The Big Idea: Myke Cole

What is a hero? For Myke Cole, the answer to this question is not exactly the one that usually applies. It’s a thing that helped to fuel the writing for his latest, The Queen of Crows.

MYKE COLE:

Five years ago, I wrote about a singular experience. I know we live in the age of TLDR, so I’ll sum it up for those of you who won’t bother to click on the link – After my 2nd tour, the love of my life took a long look at the man she’d fallen in love with, compared him to the guy who came back from Iraq, and split. That’ll make you do some out-of-character stuff, and in my case, it resulted in my going to the on-post chapel at Naval Air Station, Pensacola in the hopes that something, anything, might break me free of the singular compulsion to suck-start a Glock.

It was the low-point of my life, and I was desperate for any human connection, so I was thrilled when one of the parishioners approached me, noting my tactical pack (which still had my blood type scrawled across it in black sharpie) and asked if I’d been down range. When I told him that I had, he turned to his son, and said “See? That’s a hero.” Then, he walked away.

Guess I was wrong about losing my fiancé being the low-point. This was lower. This utter isolation. Look, I know the guy meant well, that he was trying to honor what he viewed as a burden I had taken on so he wouldn’t have to. But by affixing a label, even a complimentary one, he’d severed all human connection. There was no need to get to know me, no need to understand my humanity. I was a “hero.”

Dark story, I know. But things got better for me. I moved on. I got my feet under me, put my life back together again, but I never forgot that singular moment, that intense powerlessness, when someone else had defined me. I looked at the world differently after that, suddenly awake to the way we use labels and the weight of institutions to define others, to rob them of their chance to do it for themselves. Worse, we cling to these definitions when the people we foist them upon resist, we fight them tooth and nail. This person is a “patriot,” this one a “coward.” This is what “good people” do. A “Christian” behaves in one way, but not another.

Labels, and the institutional membership they convey, don’t square with the complexity of human existence. They bound life in sharp lines that cut a bloody swath through the reality of the way people are actually in the world. And yet we need them, we will fight to uphold them. In 2018, we are witnessing a singular contest, a cold civil war with the sole objective of defining what sort of person may call themselves an “American.”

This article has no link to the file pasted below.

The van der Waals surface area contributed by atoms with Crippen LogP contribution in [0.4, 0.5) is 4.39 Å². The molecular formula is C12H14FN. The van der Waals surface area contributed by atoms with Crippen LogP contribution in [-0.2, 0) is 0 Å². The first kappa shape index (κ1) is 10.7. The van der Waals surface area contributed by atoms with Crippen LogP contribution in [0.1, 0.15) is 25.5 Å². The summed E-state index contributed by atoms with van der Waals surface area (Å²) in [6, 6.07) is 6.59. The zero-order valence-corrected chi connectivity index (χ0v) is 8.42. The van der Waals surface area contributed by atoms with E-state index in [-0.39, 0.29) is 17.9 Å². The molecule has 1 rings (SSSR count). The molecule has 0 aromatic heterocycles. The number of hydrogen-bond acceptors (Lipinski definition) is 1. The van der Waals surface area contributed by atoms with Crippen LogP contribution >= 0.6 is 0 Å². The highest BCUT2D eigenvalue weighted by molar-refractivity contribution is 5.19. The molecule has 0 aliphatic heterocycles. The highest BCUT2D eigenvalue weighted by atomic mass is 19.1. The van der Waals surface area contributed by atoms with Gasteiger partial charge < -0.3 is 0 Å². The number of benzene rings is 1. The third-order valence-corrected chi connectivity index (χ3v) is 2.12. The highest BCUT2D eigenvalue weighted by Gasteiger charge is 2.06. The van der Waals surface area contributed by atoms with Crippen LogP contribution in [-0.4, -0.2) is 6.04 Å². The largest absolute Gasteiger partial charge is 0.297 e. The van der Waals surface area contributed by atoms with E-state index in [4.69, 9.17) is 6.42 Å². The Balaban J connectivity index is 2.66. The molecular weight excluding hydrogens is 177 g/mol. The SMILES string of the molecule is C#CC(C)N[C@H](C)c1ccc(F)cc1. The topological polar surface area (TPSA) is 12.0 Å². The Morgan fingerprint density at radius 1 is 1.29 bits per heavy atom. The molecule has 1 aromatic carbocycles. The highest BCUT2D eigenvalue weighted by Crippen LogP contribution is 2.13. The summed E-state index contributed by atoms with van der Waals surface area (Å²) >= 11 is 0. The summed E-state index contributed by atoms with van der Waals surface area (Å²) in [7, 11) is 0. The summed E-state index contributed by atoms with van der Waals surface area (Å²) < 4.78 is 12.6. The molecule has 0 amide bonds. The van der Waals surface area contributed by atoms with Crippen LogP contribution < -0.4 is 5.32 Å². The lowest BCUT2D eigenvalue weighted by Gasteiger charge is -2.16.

In a perfect world, we define who we are moment to moment, at complete liberty to live our true selves in all their complicated glory.

But we don’t live in a perfect world.

And that’s the big idea behind The Queen of Crows.

Heloise Factor, the hero of The Armored Saint, ends things on . . . let’s just say (without spoiling anything for those of you who haven’t read the book) a high note – an act of singular heroism. Unfortunately for her, it is an act steeped in meaning to the members of her religion, and anyone who achieves it is – according to the scriptures of their faith – rendered divine.

The mantle of a saint is heavy. It comes with reverence and honor. Saints are worshipped, are even obeyed. But saints are also chained down by the weight of expectations. There are things saints must do, things saints must not do. A saint is a living symbol, their every word and action a kind of theater, a passion play that affirms the faith of a watching body of the faithful.

And Heloise is most certainly a saint. But she is also a young woman of sixteen winters, who loves, who desires, who is frightened, who is unsure. The moment of her heroism was quick and dramatic, but the consequences are far beyond anything she could ever have imagined. Thrust into the role of symbol and leader of a rebellion against authority, her humanity comes into conflict with the title she never asked to hold.

In The Queen of Crows, Heloise is pitted against the most powerful army in her nation, with only a fractious mob of peasants behind her. And even they will not follow her if she casts aside the title of sacred icon, refusing to act the part of the divinely-inspired holy warrior her people have decided she must be.

How will Heloise hold up? Who will she choose to be? And most importantly, can she win the contest to come?

Only one way to find out. Come along, and I’ll show you.

—-

The Queen of Crows: Amazon|Barnes & Noble|Indiebound|Powell’s

Read an excerpt. Visit the author’s site. Follow him on Twitter.

5 thoughts on “The Big Idea: Myke Cole

  1. I guess I should consider myself lucky that I served my time in the military during the transition period between when those in uniform were looked on (by many) with scorn, and when they eventually (after my time) became looked on as heroes. In that in-between time that I served, being in uniform was mostly looked on with a neutral attitude — indifference, or perhaps mild amusement/curiosity. An unusual career choice.

    So….”The Queen of Crows” scenario…heroic young lady with saintly (god anointed) aspirations takes charge of a peasant army; armored knights on the cover art…hmmm…elephant-in-the-room: Joan of Arc inspired?

  2. I’ve been meaning to find time to read some of the Big Ideas. (let alone actually read the books themselves!). Glad I did so as this sounds interesting. Brought to mind a favourite of mine, of The Deed of Paksenarrion. Definitely going to have a look at this series.

  3. Wow! What an introduction. I’d go on, but such an honest and searing way to bring out the inspiration goes beyond my power to adequately say how it affected me. A must read.

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